Tip #4: Limit Distractions

Distractions are going to be all-around your teen while they are at home. While setting up a workspace will help limit some of these there is still another major distraction – phones. Phones are a distraction for all of us, not just our kids.

Ask your teenager to leave their phone in another room while they are working on school work. If you are working remotely with them in the same room then model this by doing the same thing if possible (unless your work requires you to use it).

Tip #5: Be Patient

We need to remind ourselves to be patient during this time. The current shift to remote learning is new not only for our kids going to school and parents, but also for our teachers. There are many educational professionals trying to prepare technology and materials to help ensure your children will get a good education while learning remotely. 

It may take a few adjustments to meet the needs of all of the students and to get a better grasp on who is going to need more help and who isn’t. Figuring everything out and what kind of methods work online may take some time. So let’s be patient during this time and give everyone some grace as we all adjust during this time.

Tip #6: Check on Their Grades

Check with your teenager’s school to see if there is a way to monitor their grades online. It can be a good way to see how your child is doing, but you may need to be realistic with expecting how frequently their grades are updated.

Some teachers are good about updating grades daily while others do them weekly. If you would like a clear idea then speak to each of your teenager’s teachers by sending them an email and asking how frequently they update their student’s grades.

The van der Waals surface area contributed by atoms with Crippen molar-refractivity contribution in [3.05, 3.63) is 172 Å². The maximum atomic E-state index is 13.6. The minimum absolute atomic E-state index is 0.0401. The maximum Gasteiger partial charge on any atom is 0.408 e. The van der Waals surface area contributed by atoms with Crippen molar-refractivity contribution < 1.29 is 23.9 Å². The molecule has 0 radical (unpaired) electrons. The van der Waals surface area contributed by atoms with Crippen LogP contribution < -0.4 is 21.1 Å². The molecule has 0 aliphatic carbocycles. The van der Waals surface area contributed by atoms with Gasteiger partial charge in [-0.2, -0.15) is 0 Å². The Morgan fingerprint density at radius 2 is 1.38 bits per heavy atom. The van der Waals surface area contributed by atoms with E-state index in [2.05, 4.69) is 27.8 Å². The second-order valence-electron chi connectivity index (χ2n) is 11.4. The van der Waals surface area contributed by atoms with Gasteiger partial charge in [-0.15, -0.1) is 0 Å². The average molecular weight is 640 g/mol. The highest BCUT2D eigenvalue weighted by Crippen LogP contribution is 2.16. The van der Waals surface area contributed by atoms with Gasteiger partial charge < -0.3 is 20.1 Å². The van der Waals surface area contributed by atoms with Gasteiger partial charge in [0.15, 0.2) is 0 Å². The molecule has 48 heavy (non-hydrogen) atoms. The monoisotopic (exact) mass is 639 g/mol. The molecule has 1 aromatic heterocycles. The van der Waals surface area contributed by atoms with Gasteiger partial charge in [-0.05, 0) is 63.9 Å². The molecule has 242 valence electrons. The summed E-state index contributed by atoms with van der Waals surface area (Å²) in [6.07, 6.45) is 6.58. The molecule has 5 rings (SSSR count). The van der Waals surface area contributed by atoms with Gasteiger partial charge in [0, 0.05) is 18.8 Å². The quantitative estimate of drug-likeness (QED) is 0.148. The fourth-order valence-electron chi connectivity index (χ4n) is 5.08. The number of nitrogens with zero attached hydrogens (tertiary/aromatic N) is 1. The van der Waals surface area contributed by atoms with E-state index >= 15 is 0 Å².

Tip #7: Communicate With Their Teacher

I have always thought open communication with my children’s teachers is imperative for their educational success. This is no different while they learn from home. You want to give your teenager the benefit of the doubt for being responsible and accountable for their school work, but distancing learning is a new territory for your teenager.

Any support you can give your child at home will help them and that means keeping an open communication with their teachers. Don’t be afraid to reach out and hesitate to ask questions.

Tip #8: Reward Them for Their Hard Work

Rewarding your child for their hard work during this time can really be motivating for them to do well in their schoolwork. If your teenager is doing a good job with their schoolwork then reward them with fun activities, free time, or something else that can boost their confidence. 

Tip #9: Make Time for Fun

Your teen kids are missing out on socializing with all their friends at school, which means being stuck at home all the time is going to get old fast. One way you can help with this is by making time for fun, especially as a family.

Spend time together as a family by doing some fun activities. You can watch a movie or have a game night together. Sit down together as a family and have dinner (start doing this if you haven’t or aren’t anymore!). 

What are your current struggles or successes with learning remotely? Comment below and let us know how it is going! We are here to help too.